5 Things You Should Know About Superhero Therapy

By Josué Cardona

While I prefer the term Geek Therapy for the type of work I do, The Daily Beast and others have recently used the term Superhero Therapy to talk about me and some of my colleagues. I don’t mind that at all, especially if we’re specifically talking about heroes. In fact, I’m very excited to see so many people talking about this!

Here is a video of Lawrence Rubin, one of my favorite people and the person who actually wrote the book on what could be called Superhero Therapy being interviewed on MSNBC:

Since people are talking about it, I want to take the opportunity to point out some things I think everyone should know about Superhero Therapy.

1. Superheroes are a language.

The easiest way to understand how to use superheroes in your work is to think of them as another language. Hulk can represent anger, spider-sense is like anxiety, Captain America misses the way things were before, and Batman lost his parents at a young age.

By identifying real qualities in these characters and then relating to them, we can all talk about emotionally demanding issues within a context that we feel comfortable in.

2. Superhero Therapy is therapy first.

When we say therapy, we mean it. I take my clinical work very seriously and I’m not running a superhero fan club. So although we may be talking about superheroes at times, we are also talking about our clients, their families, and their experiences.

3. Superheroes are not just for kids.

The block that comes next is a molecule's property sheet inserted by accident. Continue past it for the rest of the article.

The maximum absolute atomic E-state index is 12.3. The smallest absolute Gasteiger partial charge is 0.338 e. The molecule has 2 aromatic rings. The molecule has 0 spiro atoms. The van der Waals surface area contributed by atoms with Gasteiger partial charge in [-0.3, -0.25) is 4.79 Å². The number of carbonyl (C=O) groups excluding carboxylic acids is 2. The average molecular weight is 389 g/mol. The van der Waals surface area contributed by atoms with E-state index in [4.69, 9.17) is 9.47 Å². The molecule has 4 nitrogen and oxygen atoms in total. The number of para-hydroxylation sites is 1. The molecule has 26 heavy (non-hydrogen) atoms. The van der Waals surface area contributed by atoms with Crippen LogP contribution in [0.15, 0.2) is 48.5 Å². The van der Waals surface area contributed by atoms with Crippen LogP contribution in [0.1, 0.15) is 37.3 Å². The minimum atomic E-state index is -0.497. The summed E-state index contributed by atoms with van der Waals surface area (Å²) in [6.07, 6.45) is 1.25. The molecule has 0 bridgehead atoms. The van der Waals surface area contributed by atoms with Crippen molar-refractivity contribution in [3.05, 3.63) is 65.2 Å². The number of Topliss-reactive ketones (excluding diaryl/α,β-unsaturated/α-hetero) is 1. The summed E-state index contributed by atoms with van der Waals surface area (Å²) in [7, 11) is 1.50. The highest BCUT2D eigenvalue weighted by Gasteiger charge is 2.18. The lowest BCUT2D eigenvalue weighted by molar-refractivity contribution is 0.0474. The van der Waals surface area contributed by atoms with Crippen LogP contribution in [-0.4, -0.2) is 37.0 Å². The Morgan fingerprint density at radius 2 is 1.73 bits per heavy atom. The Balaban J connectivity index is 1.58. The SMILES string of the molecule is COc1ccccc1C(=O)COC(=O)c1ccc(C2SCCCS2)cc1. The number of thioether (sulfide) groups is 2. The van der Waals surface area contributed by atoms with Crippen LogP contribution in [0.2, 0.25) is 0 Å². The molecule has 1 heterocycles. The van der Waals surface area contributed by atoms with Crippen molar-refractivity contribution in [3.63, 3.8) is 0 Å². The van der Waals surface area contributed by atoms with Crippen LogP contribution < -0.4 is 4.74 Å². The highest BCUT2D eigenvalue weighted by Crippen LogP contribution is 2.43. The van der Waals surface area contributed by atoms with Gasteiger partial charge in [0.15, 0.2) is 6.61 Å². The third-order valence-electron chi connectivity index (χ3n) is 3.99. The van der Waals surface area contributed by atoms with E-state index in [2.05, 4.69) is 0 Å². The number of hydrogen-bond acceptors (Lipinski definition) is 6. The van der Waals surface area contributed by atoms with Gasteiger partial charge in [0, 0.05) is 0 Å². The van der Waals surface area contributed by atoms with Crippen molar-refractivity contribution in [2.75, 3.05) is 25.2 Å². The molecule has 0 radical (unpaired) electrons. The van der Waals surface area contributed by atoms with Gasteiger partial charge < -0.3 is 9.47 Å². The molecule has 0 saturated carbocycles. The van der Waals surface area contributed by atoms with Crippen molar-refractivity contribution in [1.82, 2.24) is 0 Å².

Superhero movies and comics make a lot of money because more than just kids are into them. So while many people assume that Superhero Therapy only works with kids the truth is that there are more adults familiar with superheroes thanks to some characters’ very long histories and my experience has been that it is just as effective with adults as with kids. I think it can be much more effective with adults because a character may have been a part of their lives since they were younger.

4. Media violence does not equal real violence.

Another concern that comes up often is that superheroes are violent and therefore violence must be a potential of risk of this therapy. While there is a lot of research available on the effects of media violence (too much to get into here) a therapist or teacher should always be mindful of what relationships people have with violent representations.

In terms of media violence resulting in actual violence, that’s just not how it works. For example, seeing someone shoot a gun or do kung-fu does not make you better at either of those things (unless you already have experience with them). Media violence leading to aggression is another topic altogether since aggressive behaviors are not necessarily physical.

Responsible therapists will focus on what clients are relating to and that usually isn’t a violent act.

5: Superheroes aren’t for everyone.

I love superheroes but many people do not. I like some superheroes and I can’t stand others. Anyone using superheroes to connect with people and understand them better should only do it if the person likes superheroes to begin with. The goal of any type of Geek Therapy is to connect around things that people really care about so never force a theme like superheroes and instead, let them bring up what they care about. Or better yet, just ask.
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